|Ward of Bread Street|
Paternoster Square is located
within Bread Street Ward.
Location within the City
|OS grid reference|
|Administrative area||Greater London|
|Sovereign state||United Kingdom|
|Police||City of London|
Bread Street is one of the 25 wards of the City of London the name deriving from its principal street, which was anciently the City's bread market; already named Bredstrate (to at least 1180) for by the records it appears as that in 1302, Edward I announced that "the bakers of Bromley and Stratford-le-Bow [London], and ones already living on the street, were forbidden from selling bread from their own homes or bakeries, and could only do so from Bread Street." The street itself is just under 500 ft (153 m) in length and now forms the eastern boundary of the ward after the 2003 boundary changes.
The modern ward extends much further west from Bread Street itself and includes Paternoster Square, a modern development to the north of St Paul's Cathedral and home of the London Stock Exchange since 2004. The City's major shopping centre which opened in 2010 is at One New Change within Bread Street Ward.
As with most of the City's 25 wards, the boundaries of Bread Street were altered quite considerably in 2003, having remained almost unchanged for centuries. The ward is now bounded on its north by Cheap Ward; to the east by Cordwainer Ward; to the south by Queenhithe and Vintry Wards; and to the west by Castle Baynard and Farringdon Within Wards. Its geographical boundaries are Bread Street in the east; Newgate Street and Cheapside in the north; Warwick Lane and Ave Maria Lane in the west; and Queen Victoria Street to the south.
Livery companies and parish churches
Five successive Livery Halls of the Worshipful Company of Cordwainers (workers in fine leather) stood in the ward. They are commemorated by a blue plaque in the gardens of St Paul's facing Cannon Street. The fifth and last hall was built between 1909-10 but, on the night of 10 May 1941, was gutted during the Blitz.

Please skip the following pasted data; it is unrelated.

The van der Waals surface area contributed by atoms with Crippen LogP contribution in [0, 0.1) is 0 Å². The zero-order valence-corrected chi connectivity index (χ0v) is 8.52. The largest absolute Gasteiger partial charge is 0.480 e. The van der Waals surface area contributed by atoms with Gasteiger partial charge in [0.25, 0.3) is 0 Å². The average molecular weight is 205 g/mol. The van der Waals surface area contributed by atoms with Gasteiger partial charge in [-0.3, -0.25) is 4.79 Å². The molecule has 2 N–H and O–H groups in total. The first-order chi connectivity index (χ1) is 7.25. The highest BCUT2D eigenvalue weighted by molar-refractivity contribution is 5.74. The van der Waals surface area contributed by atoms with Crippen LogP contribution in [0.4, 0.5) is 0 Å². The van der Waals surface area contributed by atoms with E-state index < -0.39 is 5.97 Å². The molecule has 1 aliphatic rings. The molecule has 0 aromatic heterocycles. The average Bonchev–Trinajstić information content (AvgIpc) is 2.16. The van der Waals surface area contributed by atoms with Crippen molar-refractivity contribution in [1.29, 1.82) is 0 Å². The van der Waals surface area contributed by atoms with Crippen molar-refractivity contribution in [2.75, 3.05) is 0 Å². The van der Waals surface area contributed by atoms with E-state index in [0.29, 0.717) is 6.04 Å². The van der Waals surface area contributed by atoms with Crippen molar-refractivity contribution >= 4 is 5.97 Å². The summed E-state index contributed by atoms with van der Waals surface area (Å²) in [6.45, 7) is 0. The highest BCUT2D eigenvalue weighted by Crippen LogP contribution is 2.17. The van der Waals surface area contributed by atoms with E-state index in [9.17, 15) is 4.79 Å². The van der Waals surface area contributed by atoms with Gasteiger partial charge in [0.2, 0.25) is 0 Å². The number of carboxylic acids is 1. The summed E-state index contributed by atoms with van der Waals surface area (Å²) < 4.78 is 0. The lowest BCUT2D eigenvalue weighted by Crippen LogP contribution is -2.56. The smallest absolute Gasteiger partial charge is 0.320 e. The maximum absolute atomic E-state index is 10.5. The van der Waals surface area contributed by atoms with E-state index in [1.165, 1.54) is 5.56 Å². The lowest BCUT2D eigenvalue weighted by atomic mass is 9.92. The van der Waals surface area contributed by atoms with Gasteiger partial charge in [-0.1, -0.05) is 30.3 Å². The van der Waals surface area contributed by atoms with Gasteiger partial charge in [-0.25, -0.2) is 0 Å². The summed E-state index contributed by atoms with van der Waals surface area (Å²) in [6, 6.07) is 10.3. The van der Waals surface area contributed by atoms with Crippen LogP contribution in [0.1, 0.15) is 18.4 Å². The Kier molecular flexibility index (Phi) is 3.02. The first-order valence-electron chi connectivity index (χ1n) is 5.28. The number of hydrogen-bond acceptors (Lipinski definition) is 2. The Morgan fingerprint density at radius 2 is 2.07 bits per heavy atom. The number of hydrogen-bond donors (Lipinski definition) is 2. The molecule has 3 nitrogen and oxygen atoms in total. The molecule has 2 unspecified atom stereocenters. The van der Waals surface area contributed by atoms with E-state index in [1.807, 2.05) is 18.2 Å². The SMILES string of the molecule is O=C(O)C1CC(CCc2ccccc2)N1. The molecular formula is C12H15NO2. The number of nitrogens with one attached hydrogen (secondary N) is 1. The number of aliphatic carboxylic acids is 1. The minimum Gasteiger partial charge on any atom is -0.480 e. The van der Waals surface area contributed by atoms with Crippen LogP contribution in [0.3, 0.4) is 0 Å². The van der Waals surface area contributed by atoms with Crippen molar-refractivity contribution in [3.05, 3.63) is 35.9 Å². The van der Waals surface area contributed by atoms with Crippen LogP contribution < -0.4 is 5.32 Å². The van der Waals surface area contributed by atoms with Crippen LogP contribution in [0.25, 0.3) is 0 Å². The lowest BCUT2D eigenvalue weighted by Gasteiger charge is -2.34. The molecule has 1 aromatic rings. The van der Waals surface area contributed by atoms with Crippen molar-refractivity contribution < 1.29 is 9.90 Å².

There were once two churches in the ward, All Hallows Bread Street and St Mildred, Bread Street, both to the design of Christopher Wren. Today their former parishes comprise part of St Mary-le-Bow on Cheapside. All Hallows was demolished in 1876 to make way for warehouses, and St Mildred was destroyed during The Blitz in April and May 1941.
Bread Street is one of 25 wards in the City of London, each electing one Alderman and a number of Common Councilmen (equivalent to Councillor) on the Court of Common Council of the City of London Corporation. Only Freemen of the City are eligible to stand for election to the Court of Aldermen and for the Common Council, a candidate must be a Freeman and also an elector, a resident, or an owner of freehold or leasehold land within the City of London.
Admiral Arthur Phillip, Commander of the First Fleet and first Governor of New South Wales, was baptised at All Hallows' Bread Street in 1738; he joined the Royal Navy in 1755 and died on 31 August 1814 and is remembered on Australia Day. A bust of Admiral Phillip can be seen in the church gardens on Watling Street.
- Sukhadwala, Sejal (21 June 2016). "How London's Food And Drink Streets Got Their Names". Londonist. Retrieved 14 December 2018.
- 30 Edw. I. Court Rolls
- Book 2, Ch. 9: Bread Street Ward, A New History of London: including Westminster and Southwark (1773), pp. 558-60
- City of London Police - Ward Profile Archived 2 May 2007 at the Wayback Machine
- Cordwainers' Later History
- London Parishes www.stmarylebow.co.uk
- City of London Corporation: Elections Archived 20 July 2013 at the Wayback Machine
- The Gentleman's Magazine. W. Pickering. 1845.
- Map of Early Modern London: Bread Street Ward - Historical Map and Encyclopedia of Shakespeare's London (Scholarly)
- Map of Early Modern London - Historical Map and Encyclopedia of Shakespeare's London, showing ward boundaries and reproducing John Stow's description of the wards (Scholarly)
- Ward Club